Meanwhile, Clarke said, the potential downgrade to junk investment status by Moody’s in March seems to have already been priced into the bond and equity markets, so it will probably not have as big a negative effect on the economy as previously feared.
“Nevertheless, the government is going to have to make some decisive moves to attract and keep more investment from private businesses and individuals so that it can begin to speed up economic growth at last – and hopefully make a meaningful dent in the unemployment rate,” said Clarke.
Clarke and Kondowe both agree that job growth will be the key to maintaining the current momentum in the market because without it, consumers will lose confidence to buy property, even if they can afford to do so. And in that sense this could prove to be a ‘make or break’ year for SA’s residential property sector.
According to FNB’s House Price Index (HPI), the bank expects broader economic developments, especially employment growth, to continue dictating the longer-term trends.
“Positively, demand for mortgages has shown mild signs of improvement across all price segments. At the same time, some sellers withdrew their properties on the market for resale amid unfavourable selling conditions. This has somewhat curtailed the pace of supply,” said FNB property economist Siphamandla Mkhwanazi.
In response to this lack of growth, Crispin Inglis, CEO of consumer-first digital estate agency PropertyFox, said the big banks are now far more open to granting 100% bonds to encourage buying and selling in the current environment.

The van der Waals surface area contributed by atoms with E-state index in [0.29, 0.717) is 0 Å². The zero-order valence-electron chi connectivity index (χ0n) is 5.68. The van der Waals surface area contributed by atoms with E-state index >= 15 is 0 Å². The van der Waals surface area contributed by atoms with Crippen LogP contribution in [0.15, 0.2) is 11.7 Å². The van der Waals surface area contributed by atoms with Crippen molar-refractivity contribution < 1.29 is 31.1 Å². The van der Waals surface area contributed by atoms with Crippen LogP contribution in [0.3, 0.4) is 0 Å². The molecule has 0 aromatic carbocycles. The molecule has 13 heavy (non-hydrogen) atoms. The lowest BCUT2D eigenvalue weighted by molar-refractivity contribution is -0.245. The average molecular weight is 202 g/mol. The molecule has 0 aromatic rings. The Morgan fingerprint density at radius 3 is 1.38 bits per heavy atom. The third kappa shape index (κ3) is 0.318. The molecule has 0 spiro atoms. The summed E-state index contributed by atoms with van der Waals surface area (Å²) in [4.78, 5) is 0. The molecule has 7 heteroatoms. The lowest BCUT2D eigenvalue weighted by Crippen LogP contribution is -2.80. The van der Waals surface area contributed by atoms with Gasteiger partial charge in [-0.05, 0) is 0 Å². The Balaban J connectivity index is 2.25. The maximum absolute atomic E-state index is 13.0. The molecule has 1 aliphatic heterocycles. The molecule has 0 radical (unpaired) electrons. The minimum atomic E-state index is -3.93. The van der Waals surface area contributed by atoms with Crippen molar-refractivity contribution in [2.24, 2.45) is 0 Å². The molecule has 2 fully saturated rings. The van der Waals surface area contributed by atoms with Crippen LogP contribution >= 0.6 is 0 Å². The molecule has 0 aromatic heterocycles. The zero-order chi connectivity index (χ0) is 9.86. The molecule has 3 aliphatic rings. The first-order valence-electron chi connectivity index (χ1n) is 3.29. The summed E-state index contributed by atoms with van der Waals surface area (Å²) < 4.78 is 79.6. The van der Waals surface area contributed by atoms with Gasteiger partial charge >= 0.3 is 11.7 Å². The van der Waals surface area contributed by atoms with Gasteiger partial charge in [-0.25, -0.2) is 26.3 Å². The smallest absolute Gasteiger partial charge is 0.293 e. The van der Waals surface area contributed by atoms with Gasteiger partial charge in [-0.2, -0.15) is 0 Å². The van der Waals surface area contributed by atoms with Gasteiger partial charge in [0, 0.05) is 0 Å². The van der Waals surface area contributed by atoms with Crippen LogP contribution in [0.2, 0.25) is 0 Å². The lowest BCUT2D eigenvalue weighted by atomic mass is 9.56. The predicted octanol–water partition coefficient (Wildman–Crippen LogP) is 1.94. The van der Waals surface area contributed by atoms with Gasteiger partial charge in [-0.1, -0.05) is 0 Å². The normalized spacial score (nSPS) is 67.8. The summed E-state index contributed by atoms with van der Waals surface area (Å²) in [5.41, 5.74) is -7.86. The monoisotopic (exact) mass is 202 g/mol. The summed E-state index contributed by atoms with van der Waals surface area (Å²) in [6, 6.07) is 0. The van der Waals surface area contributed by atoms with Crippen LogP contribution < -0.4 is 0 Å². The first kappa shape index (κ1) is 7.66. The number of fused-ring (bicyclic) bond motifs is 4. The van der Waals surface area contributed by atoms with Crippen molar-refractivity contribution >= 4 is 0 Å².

100% bonds: the good and the not so good
Kevin Penwarden, CEO at SA Home Loans (SAHL) says competitiveness between the major lenders has led to a strong, consistent trend towards 100% bonds. “This means buyers who qualify can get a loan without paying a deposit. And for those who can afford a deposit, the amount of deposit required for a loan has decreased steadily and markedly.”
He said that while 100% bonds can be beneficial in the short term, they are not without their long-term risks.
“For SAHL, the need to lend responsibly remains our guiding light. In an economy where consumers are very stretched and increasingly vulnerable, we also pay close attention to whether our applicants can afford to pay back the loans over the long term. Of course, remaining competitive is important, but not at the cost of our clients being in a position to manage their loan.”
We are currently deep in a buyers’ market in South Africa, Inglis said. This means there are more houses for sale than there are suitable buyers looking for a home. “In this type of market, buyers have far more wiggle room when they negotiate.”
Inglis said that if a loan has no wiggle room, it can be very hard for the loaner to pay it back if, for example, interest rates are hiked or their financial circumstances change. “Unfortunately, 100% bonds do tend to come with higher interest rates and, with interest rate hikes at the discretion of the Reserve Bank, it is important that consumers enter into a home purchasing arrangement with their eyes wide open.”